The senior free safety, a transfer from Michigan, has allowed No. 7 WVU to line up properly, according to the UL first-year head coach, and added a dose of ability and experience to the Mountaineers' new two-deep look. That will better challenge Louisville's vaunted passing attack, and has allowed the odd stack set to become more multiple in terms of alignments and coverages, but seemingly detracted from its pressure at times.
"They are mixing it more," Kragthorpe said. "They are more multiple on defense than they have been in the past, though there is not quite as much pressure as we have seen. (The two-deep is) sort of an anomaly in the odd stack defense with the added element of playing with two safeties. I think there is no question, they have a guy back there directing traffic and he has brought a lot of experience, big game experience, to the secondary. That's the key to a defense, a free safety that can line everybody up. When we were good on defense, that's something we have had."
Mundy is major part of a stop corps that ranks 15th in pass efficiency (105.21 yards per game) and fourth in total defense (262.13). West Virginia is sixth in scoring defense, allowing little more than two touchdowns per game. Mundy has 39 tackles and a team-best three interceptions, including key ones against South Florida and Rutgers. Louisville is throwing for 360.9 yards per outing and averaging 37 points; it has tossed four or more touchdowns in four games. WVU has yet to allow any more than 24 points this season, that coming in the season opener against Western Michigan. No BCS foe has scored more than 14 offensive points.
"They are a very good football team, no doubt," said Kragthorpe, who last coached in Morgantown in 1996, when he was on the Boston College staff. "We have a huge challenge on our hands. I think Rich (Rodriguez, WVU's head coach) has his most complete team, and I have watched him for awhile having been on (former WVU coordinator) Todd Graham's staff at Tulsa. That odd stack with the two-deep, and Pat (White) and Steve (Slaton) being so dynamic with the ball in their hands. And, you know, they get the ball to Darius (Reynaud) and the rest."
But what really elevates the offense, according to Kragthorpe, is Schmitt. The fullback and come-lately tight end allows WVU to align in a variety of formations while keeping the same 11 players on the field, negating opposing substitutions. The Mountaineers can play power-I sets, then put Schmitt at tight end and Slaton in the slot in an empty backfield look. It can allow Schmitt to be a lead blocker, or a decoy, then slide him out into the flats as a safety valve on a pass play. That aspect hurt UL in 2005, when the then-sophomore ran over multiple weary defenders on several overtime plays to move the ball inside the five-yard line.
Schmitt will play a major role again, especially against a run defense that has been ripped by lesser teams at times. Middle Tennessee State gashed Louisville for 265 yards and four scores on 19 carries. Utah used routine gains of three, five and eight yards to tally 260 rushing yards and five touchdowns. And UConn ran for 175 yards in its upset win. The Cardinals have, however, slowed most of their other foes, only to see the pass defense give way. In a five-game stretch (Kentucky, Syracuse, NC State, Utah and Cincinnati) no team threw for fewer than 249 yards. UK and Syracuse had four passing TDs, and the Orange totaled a season-best 423 passing yards in by far Louisville's worst overall performance of the season.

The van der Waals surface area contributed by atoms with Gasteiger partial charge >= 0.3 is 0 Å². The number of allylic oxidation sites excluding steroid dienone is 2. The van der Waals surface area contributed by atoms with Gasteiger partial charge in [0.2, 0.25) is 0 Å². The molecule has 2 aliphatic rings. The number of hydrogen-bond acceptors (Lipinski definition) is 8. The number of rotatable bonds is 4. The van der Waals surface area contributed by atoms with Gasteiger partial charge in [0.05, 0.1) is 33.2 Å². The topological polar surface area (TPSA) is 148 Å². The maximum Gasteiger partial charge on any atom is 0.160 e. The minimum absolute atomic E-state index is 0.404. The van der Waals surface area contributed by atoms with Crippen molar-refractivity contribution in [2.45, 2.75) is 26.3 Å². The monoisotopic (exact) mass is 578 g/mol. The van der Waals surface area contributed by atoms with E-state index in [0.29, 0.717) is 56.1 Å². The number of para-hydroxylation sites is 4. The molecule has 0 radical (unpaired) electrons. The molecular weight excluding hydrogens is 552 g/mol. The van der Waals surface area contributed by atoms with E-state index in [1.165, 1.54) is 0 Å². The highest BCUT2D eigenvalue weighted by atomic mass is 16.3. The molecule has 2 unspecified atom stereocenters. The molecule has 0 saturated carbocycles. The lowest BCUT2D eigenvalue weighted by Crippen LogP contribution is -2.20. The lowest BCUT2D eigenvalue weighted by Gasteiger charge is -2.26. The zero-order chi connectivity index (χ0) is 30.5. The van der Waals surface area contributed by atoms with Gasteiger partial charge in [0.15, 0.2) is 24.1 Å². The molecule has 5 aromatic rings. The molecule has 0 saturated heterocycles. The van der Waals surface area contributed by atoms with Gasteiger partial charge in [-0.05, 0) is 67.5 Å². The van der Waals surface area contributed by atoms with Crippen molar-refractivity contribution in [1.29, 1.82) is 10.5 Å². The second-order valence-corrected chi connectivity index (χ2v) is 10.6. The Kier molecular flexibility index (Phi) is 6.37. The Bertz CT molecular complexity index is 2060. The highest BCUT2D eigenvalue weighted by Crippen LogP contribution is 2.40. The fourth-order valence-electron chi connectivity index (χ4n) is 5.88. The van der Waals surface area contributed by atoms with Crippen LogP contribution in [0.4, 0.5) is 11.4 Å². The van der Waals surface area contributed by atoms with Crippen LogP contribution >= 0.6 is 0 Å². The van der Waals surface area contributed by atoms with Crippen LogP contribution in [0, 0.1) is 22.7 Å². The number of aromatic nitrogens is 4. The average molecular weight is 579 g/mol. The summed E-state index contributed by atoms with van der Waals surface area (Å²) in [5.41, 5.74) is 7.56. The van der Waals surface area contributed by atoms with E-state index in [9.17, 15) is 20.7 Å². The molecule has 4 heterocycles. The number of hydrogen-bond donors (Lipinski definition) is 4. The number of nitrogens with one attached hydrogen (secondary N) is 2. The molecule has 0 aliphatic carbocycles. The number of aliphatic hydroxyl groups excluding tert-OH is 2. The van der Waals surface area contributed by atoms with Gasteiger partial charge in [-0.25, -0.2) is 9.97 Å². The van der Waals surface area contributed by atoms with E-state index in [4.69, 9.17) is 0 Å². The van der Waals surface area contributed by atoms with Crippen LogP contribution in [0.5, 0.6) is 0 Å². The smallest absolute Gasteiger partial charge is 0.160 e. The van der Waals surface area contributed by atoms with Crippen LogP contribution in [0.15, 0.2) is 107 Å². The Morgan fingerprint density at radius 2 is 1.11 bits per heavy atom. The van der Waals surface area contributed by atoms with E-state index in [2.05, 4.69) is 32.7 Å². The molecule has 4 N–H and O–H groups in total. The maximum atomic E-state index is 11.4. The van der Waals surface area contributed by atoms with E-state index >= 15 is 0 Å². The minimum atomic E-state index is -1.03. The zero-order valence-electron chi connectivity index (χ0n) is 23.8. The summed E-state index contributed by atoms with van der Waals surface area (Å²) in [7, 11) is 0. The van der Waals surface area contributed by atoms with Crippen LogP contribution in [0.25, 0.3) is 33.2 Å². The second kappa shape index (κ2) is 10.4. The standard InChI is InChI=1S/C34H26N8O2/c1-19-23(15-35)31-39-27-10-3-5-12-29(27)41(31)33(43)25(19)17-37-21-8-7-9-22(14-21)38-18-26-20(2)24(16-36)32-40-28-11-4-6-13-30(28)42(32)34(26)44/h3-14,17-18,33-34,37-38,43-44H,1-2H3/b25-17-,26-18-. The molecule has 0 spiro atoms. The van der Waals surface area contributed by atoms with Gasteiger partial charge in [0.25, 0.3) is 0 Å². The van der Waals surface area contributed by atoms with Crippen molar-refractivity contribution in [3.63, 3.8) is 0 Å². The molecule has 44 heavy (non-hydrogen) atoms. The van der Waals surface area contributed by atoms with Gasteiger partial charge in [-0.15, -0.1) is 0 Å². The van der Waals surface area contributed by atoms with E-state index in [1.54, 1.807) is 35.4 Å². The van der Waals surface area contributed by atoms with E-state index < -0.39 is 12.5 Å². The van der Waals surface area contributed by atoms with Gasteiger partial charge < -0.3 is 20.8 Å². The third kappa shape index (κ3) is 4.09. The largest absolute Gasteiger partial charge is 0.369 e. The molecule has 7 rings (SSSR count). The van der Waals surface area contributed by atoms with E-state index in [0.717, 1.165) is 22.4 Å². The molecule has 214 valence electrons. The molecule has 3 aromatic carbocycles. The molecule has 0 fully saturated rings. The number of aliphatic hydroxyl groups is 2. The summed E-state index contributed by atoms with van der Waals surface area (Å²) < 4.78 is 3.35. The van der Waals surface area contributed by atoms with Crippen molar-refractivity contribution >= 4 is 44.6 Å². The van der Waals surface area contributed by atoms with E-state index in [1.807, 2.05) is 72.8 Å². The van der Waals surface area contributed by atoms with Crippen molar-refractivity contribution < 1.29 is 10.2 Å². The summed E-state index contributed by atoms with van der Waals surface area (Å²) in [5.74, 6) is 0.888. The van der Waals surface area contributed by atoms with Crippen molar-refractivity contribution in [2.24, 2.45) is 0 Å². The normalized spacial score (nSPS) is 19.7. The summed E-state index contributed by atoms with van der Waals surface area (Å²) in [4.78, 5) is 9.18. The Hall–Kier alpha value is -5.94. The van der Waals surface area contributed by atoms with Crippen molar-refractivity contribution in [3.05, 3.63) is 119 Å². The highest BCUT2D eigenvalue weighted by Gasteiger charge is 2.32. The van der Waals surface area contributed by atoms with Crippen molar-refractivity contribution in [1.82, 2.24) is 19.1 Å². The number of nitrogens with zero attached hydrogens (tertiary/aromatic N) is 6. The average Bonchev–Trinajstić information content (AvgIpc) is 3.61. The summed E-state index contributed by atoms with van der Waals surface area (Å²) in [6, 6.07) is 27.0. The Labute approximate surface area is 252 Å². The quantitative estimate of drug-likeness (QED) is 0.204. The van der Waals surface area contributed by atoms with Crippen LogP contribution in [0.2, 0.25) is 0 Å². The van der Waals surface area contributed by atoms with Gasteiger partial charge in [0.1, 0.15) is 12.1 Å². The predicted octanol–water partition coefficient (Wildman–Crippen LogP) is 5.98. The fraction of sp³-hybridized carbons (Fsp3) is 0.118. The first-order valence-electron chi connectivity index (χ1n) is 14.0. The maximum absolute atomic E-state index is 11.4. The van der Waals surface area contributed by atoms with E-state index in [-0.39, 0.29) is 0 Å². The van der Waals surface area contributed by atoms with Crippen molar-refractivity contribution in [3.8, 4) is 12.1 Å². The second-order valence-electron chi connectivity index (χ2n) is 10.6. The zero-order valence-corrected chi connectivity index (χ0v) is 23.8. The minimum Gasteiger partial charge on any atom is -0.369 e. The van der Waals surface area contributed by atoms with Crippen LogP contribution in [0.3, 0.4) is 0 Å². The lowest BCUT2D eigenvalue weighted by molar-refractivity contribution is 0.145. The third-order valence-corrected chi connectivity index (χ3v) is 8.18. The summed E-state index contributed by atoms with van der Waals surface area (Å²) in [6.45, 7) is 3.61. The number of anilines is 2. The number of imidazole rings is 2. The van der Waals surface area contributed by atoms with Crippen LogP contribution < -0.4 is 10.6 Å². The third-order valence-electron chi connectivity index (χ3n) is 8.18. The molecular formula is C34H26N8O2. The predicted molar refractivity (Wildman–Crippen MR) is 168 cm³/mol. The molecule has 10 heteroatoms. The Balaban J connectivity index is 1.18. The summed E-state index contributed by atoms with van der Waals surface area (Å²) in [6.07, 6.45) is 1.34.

Since that game, the Cards have lined up better, according to Kragthrorpe, and several Mountaineer players have noted the strides made in tackling. UL is wrapping up players better, and getting more bodies to the football, a key when facing players such as White, Slaton and Schmitt, who could see his most plays since he tallied 40-plus at Syracuse this season.
"I think we really are doing a better job lining up and tackling. But, shoot, you say that and you go into a game with these guys – they are unbelievable," Kragthrope said. "Watching film, they are as good as anybody I have seen in the country in avoiding tackles and breaking tackles. It's the old, triple-option offense where you have a guy on the pitch man and the option and these guys make you miss. … With Pat's ability to run, what's a lost storyline is his ability to throw. He has a quick release and they really have made people expand on the bubble screen. That creates seams in the running game."
Kragthorpe is well aware of the rumored atmosphere at West Virginia during a night game. The Mountaineers (7-1, 2-1) are undefeated at home at night under Rodriguez, one of the marquee wins being the triple overtime victory against Louisville (5-4, 2-2) in 2005, along with wins over top 25 Pitt and No. 3 Virginia Tech in 2003.
"The team is hot right now," the Montana native said. "They are playing as well as anybody in the country. We treat every game the same, trying to come in and prepare hard and run the game plan. Playing on Thursday is one of the most difficult things to do in football, but each team has had essentially 12 days for this. That heals up the bumps and bruises a bit. Certainly it will be a great environment in Morgantown on Thursday night. I know they got the ‘Gold Rush' campaign going. It will be a great atmosphere, no doubt. … At the end of the season we will roll'em up and see where we are. Who knows what will happen down the stretch in this crazy college football season we are having."